Articles from Chittlehampton Parish Magazine
OLD CHITTLEHAMPTON - FARMING
written by Rev. J.H.B. Andrews
Transcribed by David Ryall
Some may wonder at what date the farms of the parish were established and the fields enclosed. The answer is that it was a very long process. First came the establishment of the village about twelve hundred years ago, with large fields around it being worked in common. But at the same time there were some outlying farms, clearings in the woodland and waste. Newton, the new farm, was already settled by the Norman Conquest 900 years ago. So also were Whitstone, Bradbury, South Bray, Snydles, and no doubt others of which we have no early record. A great deal of settlement was carried out seven or eight hundred years ago, and in this period we first hear of Brightleigh (-leigh means a clearing in a wood). By 1400 all the principal farms are mentioned. More land was reclaimed 300 years ago, when the wool trade brought a great increase in population. A deed of 1707 describes what is almost certainly Higher Treedown (which means 'at the Down') as 'The New Hall.' In 1691 Heywood was two holdings, the old ground, and 'the new wood ground', implying that there had recently been a fresh clearing of the woods. Land had also been enclosed at Broadmoor Corner, and the names Hudscott Down, Furse Barn, The Downs, all imply rough ground newly settled. By 1700 the parish was much as we know it, except that smallholdings have been absorbed in large ones, and many enclosures thrown into one.
(First published May 1952)
A lease of Lower Langaton dated 'the third year of the Reign of our Sovereign Lord George the second by the grace of God of Great Britain ffrance, and Ireland King Defender of the Faith etc.' (1730) : Samuel Rolle his son and heir apparent 'demise Lease Grant and to ffarm lett and set' to William Smale, yeoman, the tenements known as Langdon Echill and East Barton parks, in consideration of £350 and two broad pieces of gold, for a term of 99 years 'if Nicholas Joce of Ilfordcombe and John Skinner of Bradberry so long shall happen to live,' which means in effect that it was let for the duration of three lives. The tenants were to pay a rent of 22/7½ (£1.13) and also two fat capons or 2/- (10p.) yearly or £5 at the expiry of each life. They were to do suit and service of reeve and tithingman in their turn. They were to keep the premises in repair. Timber was reserved to the landlord. There is no mention of game, for the law then forbade any yeoman, unless owning his own land and worth £100 a year, to kill game. The manor of Chittlehampton had recently been bought by the Rolles from the Giffard family, to whom the manor of Brightley still at this time belonged.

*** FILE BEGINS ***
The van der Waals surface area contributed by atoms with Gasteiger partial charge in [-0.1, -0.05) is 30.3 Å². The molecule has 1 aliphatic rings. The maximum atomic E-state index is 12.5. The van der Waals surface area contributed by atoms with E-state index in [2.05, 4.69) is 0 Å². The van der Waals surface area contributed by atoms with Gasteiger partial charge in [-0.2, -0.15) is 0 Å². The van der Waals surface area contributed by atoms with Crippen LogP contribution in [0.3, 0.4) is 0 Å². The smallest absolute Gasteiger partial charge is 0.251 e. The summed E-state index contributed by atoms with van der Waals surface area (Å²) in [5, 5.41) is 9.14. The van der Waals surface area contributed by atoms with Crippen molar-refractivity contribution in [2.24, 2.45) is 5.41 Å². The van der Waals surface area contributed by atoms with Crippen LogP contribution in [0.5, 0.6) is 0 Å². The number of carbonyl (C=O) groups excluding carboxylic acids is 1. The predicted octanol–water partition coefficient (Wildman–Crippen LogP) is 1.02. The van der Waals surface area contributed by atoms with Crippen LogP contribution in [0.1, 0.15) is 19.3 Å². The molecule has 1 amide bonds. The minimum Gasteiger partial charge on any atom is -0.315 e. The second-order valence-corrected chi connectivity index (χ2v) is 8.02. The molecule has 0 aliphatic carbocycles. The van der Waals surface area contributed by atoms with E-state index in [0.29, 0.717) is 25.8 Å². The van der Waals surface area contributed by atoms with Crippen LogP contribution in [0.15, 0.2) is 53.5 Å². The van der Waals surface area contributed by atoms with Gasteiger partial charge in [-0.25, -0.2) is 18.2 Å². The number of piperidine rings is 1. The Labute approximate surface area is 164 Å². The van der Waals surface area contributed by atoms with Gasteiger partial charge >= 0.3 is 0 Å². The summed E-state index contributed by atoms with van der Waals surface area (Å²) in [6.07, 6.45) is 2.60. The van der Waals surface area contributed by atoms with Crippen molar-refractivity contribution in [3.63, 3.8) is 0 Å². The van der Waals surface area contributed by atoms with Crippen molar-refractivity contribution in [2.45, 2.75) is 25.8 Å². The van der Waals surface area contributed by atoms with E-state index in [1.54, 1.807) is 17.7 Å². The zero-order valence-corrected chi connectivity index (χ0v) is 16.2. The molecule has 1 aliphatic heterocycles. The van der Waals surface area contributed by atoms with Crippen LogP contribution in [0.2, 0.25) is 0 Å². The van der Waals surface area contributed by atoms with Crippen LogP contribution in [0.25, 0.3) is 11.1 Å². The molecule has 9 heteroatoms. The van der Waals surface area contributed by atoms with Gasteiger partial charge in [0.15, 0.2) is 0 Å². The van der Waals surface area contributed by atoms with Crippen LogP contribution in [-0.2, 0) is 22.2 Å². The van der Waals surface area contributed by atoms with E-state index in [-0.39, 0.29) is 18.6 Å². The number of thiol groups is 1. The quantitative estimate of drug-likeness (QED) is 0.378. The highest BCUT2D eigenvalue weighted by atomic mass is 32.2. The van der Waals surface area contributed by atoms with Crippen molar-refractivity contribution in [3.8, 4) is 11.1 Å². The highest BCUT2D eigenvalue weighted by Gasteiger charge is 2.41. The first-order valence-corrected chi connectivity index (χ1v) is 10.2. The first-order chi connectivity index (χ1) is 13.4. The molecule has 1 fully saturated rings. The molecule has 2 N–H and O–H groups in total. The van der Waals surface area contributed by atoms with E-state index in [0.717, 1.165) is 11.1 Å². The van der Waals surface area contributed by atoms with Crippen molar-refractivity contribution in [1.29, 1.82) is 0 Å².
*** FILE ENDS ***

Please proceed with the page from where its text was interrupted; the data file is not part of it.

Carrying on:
(First published February 1952)
In April 1894 the property known as Pulhams, 11a. or. 10p., let at £40 a year to Richard Courtney was put up for sale at auction, with a reserve of £1,400. Bidding stopped at £1,150, but after the sale Lord Rolle's Trustees agreed to buy it for £1,300. It had been left in his will in 1830 by John Nicholls in trust for his daughter, Mrs. Susan Saunder, and her children. In 1894 George Saunder had a half share in it, part of which was mortgaged, John Troake a quarter share, and the six children of Mary Clarke a twenty-fourth share each. In order to prove a good title the chancery lawyers required eleven statutory declarations, five certificates of death, four birth, two of baptism and one of marriage, two powers of attorney, and eleven affidavits. The vendors did not receive their payments until 1896, and the lawyers fees of £84/9/1 were settled in 1897.
The property had previously belonged to the Wyndham family, being described as 'within and part of the manor of Gambuston'' It had been leased on three lives to William Nicholls in 1785 by the Hon. Percy Wyndham, next brother to the Earl Egremont, and sold by him to William's son John I 1805. Lord Rolle, who died in 1842, left his estate in trust with power to buy and it remained in trust until 1907. Gambuston itself was once part of the manor of Chittlehampton, paying sixpence a year rent. The trustees were thus buying back for the manor what had once been part of it, as they did with a number of other properties in the parish.